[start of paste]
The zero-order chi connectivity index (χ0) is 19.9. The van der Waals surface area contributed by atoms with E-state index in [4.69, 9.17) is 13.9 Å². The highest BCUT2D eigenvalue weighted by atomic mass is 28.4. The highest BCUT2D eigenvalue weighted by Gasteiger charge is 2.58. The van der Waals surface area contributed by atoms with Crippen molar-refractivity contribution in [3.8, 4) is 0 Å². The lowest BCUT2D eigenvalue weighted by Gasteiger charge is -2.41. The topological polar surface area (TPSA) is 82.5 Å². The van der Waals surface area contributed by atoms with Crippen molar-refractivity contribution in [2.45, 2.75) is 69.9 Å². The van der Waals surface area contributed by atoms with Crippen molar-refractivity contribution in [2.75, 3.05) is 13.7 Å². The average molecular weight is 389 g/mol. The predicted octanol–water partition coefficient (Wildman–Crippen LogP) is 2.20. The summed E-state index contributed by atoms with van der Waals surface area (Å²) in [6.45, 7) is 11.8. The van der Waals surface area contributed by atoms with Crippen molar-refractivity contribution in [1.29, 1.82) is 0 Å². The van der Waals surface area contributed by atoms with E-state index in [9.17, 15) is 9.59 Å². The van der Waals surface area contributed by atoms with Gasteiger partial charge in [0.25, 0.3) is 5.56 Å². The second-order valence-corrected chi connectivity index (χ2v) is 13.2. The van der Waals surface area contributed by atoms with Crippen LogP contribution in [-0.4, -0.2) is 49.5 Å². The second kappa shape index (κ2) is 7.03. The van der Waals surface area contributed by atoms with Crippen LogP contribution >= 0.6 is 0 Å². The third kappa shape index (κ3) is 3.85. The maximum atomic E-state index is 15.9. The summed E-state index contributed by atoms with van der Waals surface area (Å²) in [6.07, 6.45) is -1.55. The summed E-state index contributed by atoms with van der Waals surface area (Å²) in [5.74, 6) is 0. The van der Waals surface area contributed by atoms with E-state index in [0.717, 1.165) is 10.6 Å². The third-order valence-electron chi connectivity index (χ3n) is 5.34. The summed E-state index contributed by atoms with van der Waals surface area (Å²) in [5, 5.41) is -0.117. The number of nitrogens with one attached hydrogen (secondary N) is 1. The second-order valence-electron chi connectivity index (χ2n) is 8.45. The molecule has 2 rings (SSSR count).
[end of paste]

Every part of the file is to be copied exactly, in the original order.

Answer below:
The zero-order chi connectivity index (χ0) is 19.9. The van der Waals surface area contributed by atoms with E-state index in [4.69, 9.17) is 13.9 Å². The highest BCUT2D eigenvalue weighted by atomic mass is 28.4. The highest BCUT2D eigenvalue weighted by Gasteiger charge is 2.58. The van der Waals surface area contributed by atoms with Crippen molar-refractivity contribution in [3.8, 4) is 0 Å². The lowest BCUT2D eigenvalue weighted by Gasteiger charge is -2.41. The topological polar surface area (TPSA) is 82.5 Å². The van der Waals surface area contributed by atoms with Crippen molar-refractivity contribution in [2.45, 2.75) is 69.9 Å². The van der Waals surface area contributed by atoms with Crippen molar-refractivity contribution in [2.75, 3.05) is 13.7 Å². The average molecular weight is 389 g/mol. The predicted octanol–water partition coefficient (Wildman–Crippen LogP) is 2.20. The summed E-state index contributed by atoms with van der Waals surface area (Å²) in [6.45, 7) is 11.8. The van der Waals surface area contributed by atoms with Crippen molar-refractivity contribution in [1.29, 1.82) is 0 Å². The van der Waals surface area contributed by atoms with E-state index in [9.17, 15) is 9.59 Å². The van der Waals surface area contributed by atoms with Gasteiger partial charge in [0.25, 0.3) is 5.56 Å². The second-order valence-corrected chi connectivity index (χ2v) is 13.2. The van der Waals surface area contributed by atoms with Crippen LogP contribution in [-0.4, -0.2) is 49.5 Å². The second kappa shape index (κ2) is 7.03. The van der Waals surface area contributed by atoms with Crippen LogP contribution >= 0.6 is 0 Å². The third kappa shape index (κ3) is 3.85. The maximum atomic E-state index is 15.9. The summed E-state index contributed by atoms with van der Waals surface area (Å²) in [6.07, 6.45) is -1.55. The summed E-state index contributed by atoms with van der Waals surface area (Å²) in [5.74, 6) is 0. The van der Waals surface area contributed by atoms with E-state index in [0.717, 1.165) is 10.6 Å². The third-order valence-electron chi connectivity index (χ3n) is 5.34. The summed E-state index contributed by atoms with van der Waals surface area (Å²) in [5, 5.41) is -0.117. The number of nitrogens with one attached hydrogen (secondary N) is 1. The second-order valence-electron chi connectivity index (χ2n) is 8.45. The molecule has 2 rings (SSSR count).